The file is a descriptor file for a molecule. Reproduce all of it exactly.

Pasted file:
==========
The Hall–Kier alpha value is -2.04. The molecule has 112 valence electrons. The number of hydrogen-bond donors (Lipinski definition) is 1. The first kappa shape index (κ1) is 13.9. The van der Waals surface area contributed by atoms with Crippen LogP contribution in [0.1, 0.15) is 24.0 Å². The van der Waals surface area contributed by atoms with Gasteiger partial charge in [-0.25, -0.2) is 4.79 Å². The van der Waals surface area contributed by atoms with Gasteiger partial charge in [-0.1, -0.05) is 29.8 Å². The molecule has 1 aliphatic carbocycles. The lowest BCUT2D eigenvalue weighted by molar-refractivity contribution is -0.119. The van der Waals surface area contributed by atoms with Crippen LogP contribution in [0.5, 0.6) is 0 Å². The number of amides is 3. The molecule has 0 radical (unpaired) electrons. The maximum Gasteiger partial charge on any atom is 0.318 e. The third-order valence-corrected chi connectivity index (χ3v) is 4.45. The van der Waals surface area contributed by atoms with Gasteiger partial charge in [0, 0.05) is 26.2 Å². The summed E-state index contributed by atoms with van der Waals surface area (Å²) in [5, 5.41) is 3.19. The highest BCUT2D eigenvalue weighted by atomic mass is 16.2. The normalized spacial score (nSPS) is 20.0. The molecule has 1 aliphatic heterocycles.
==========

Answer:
The Hall–Kier alpha value is -2.04. The molecule has 112 valence electrons. The number of hydrogen-bond donors (Lipinski definition) is 1. The first kappa shape index (κ1) is 13.9. The van der Waals surface area contributed by atoms with Crippen LogP contribution in [0.1, 0.15) is 24.0 Å². The van der Waals surface area contributed by atoms with Gasteiger partial charge in [-0.25, -0.2) is 4.79 Å². The van der Waals surface area contributed by atoms with Gasteiger partial charge in [-0.1, -0.05) is 29.8 Å². The molecule has 1 aliphatic carbocycles. The lowest BCUT2D eigenvalue weighted by molar-refractivity contribution is -0.119. The van der Waals surface area contributed by atoms with Crippen LogP contribution in [0.5, 0.6) is 0 Å². The number of amides is 3. The molecule has 0 radical (unpaired) electrons. The maximum Gasteiger partial charge on any atom is 0.318 e. The third-order valence-corrected chi connectivity index (χ3v) is 4.45. The van der Waals surface area contributed by atoms with Gasteiger partial charge in [0, 0.05) is 26.2 Å². The summed E-state index contributed by atoms with van der Waals surface area (Å²) in [5, 5.41) is 3.19. The highest BCUT2D eigenvalue weighted by atomic mass is 16.2. The normalized spacial score (nSPS) is 20.0. The molecule has 1 aliphatic heterocycles.